John Boch is a civilian firearms instructor and Executive Director of the non-profit, Guns Save Life. His organization has been active in the Illinois legislature, fighting for RKBA issues. They also do novel public education efforts, i.e. Burma Shave-style signs against gun control. Boch has already been doing homework for the Coalition. The Trace recently reported on his list of actions he wants to see implemented by the Trump Administration, including:
Eli Bremer is a former Olympic Pentathlete, with means he competed in pistol shooting along with fencing, swimming, show-jumping (presumably with a horse) and running. A Colorado native
and USAF Academy grad, he appears to be a loyal Republican. In 2009, when he attended a Bush/Cheney campaign event, and pictures from that era with George W. Bush and the Bush twin daughters, are on his public Facebook page.
Rep. Tom Emmer (R-MN). Emmer’s district includes St. Cloud, where the Crossroads Mall terror attack occurred in September. He’s been outspoken in support of the individual, who used a concealed handgun to stop the event. He is equally vocal about his support for law enforcement around the country.
Emmer was a staunch supporter of the failed SAFE Act, which would’ve expanded background checks on Iraqi and Syrian refugees. The Act passed the House with ease, but was voted down by cloture in the Senate—and even so, the President had promised a veto.
The NRA praised Emmer’s introduction of a bill aiming to remedy the issue of wrongly denied firearms sales due to errors in the criminal background check system. Under it the FBI would be required to maintain a maximum 60-day appeal and resolution process.
Dennis Feldpusch. What’s a Presidential list without a little mystery? Some rigorous online sleuthing and a follow-up with a Maryland gun rights advocate turned up nothing but some random facts about a septuagenarian who lives in Carroll County and works on cars. Perhaps Dennis Feldpusch is an alias for a Coalition member so important, they’d have to kill us if they told us. Somebody email Julian Assange?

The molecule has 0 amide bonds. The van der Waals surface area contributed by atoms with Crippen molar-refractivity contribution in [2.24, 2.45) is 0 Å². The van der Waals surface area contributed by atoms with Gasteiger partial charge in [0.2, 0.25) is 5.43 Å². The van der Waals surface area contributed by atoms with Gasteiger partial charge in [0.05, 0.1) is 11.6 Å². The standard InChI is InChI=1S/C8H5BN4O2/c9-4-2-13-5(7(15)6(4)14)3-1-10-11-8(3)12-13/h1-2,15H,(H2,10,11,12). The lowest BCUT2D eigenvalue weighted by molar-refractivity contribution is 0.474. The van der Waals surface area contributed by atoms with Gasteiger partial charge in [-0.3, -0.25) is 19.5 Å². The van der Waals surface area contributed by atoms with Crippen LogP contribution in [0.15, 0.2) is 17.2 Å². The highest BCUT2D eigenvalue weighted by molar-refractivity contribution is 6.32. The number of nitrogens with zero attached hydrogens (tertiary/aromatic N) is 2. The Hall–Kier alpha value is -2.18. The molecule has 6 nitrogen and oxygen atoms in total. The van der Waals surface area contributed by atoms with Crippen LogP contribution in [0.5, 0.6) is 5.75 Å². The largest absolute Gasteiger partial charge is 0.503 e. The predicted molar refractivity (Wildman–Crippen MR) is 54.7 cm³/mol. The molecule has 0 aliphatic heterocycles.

Casey Flack was educated at New Mexico Military Institute as a young man, Flack had an 18-year law enforcement career in the Lenexa, Kansas Police Department, where he was selected for their leadership track. Before becoming the US sales manager for UMB guns, and later the law enforcement division chief for IWI US. In 2016, he was promoted to CEO of the Harrisburg, Pennsylvania-based company. Flack is also a tournament bass fisherman.
Jesse James. Iconic names seem to come naturally to Jesse James, founder and CEO of Jesse James Firearms Unlimited (JJFU). The gun business represents his second career, having first bootstrapped himself from garage-shop welder to fame as the founder of West Coast Choppers, a California-based motorcycle muffler company. James moved West Coast Choppers a bit east when he relocated to Austin, where he launched JJFU, complete with a garage shop, in 2012. Using techniques that brought him success with muffler manufacturing, James designed and patented a radically new interpretation of suppressors. These sound wave-shaped silencers have ventilating holes along their length. JJFU also builds a line of artisan AR- platform rifles and 1911 pistols.
Rep. Blaine Luetkemeyer (R-MO). We didn’t interview Rep. Luetkemeyer, but his support of Second Amendment freedoms is clear from his record. He’s fought to end the Department of Justice Operation Chokepoint, an insidious form of gun control that prevented banks from dealing with businesses that sell firearms. He also was a proponent of keeping his state government’s nose out of the way for families who wanted to give other family members a firearm.